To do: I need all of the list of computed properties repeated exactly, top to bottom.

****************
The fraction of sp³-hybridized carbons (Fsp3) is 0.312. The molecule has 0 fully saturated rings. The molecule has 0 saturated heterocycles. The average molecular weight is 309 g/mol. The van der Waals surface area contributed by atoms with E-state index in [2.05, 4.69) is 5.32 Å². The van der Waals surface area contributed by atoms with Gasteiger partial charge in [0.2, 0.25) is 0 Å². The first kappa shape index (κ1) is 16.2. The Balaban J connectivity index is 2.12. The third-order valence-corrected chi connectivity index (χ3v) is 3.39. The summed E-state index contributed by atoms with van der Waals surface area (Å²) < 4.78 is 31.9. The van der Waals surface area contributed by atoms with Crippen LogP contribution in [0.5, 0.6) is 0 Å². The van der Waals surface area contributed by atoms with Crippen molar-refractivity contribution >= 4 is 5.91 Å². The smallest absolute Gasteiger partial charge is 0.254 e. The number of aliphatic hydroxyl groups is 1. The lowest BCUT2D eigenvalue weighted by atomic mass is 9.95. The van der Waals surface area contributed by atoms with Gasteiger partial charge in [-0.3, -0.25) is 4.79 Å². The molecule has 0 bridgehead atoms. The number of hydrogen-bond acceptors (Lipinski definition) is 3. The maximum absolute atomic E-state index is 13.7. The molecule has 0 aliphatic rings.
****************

The fraction of sp³-hybridized carbons (Fsp3) is 0.312. The molecule has 0 fully saturated rings. The molecule has 0 saturated heterocycles. The average molecular weight is 309 g/mol. The van der Waals surface area contributed by atoms with E-state index in [2.05, 4.69) is 5.32 Å². The van der Waals surface area contributed by atoms with Gasteiger partial charge in [0.2, 0.25) is 0 Å². The first kappa shape index (κ1) is 16.2. The Balaban J connectivity index is 2.12. The third-order valence-corrected chi connectivity index (χ3v) is 3.39. The summed E-state index contributed by atoms with van der Waals surface area (Å²) < 4.78 is 31.9. The van der Waals surface area contributed by atoms with Crippen LogP contribution in [0.5, 0.6) is 0 Å². The van der Waals surface area contributed by atoms with Crippen molar-refractivity contribution >= 4 is 5.91 Å². The smallest absolute Gasteiger partial charge is 0.254 e. The number of aliphatic hydroxyl groups is 1. The lowest BCUT2D eigenvalue weighted by atomic mass is 9.95. The van der Waals surface area contributed by atoms with Gasteiger partial charge in [-0.3, -0.25) is 4.79 Å². The molecule has 0 bridgehead atoms. The number of hydrogen-bond acceptors (Lipinski definition) is 3. The maximum absolute atomic E-state index is 13.7. The molecule has 0 aliphatic rings.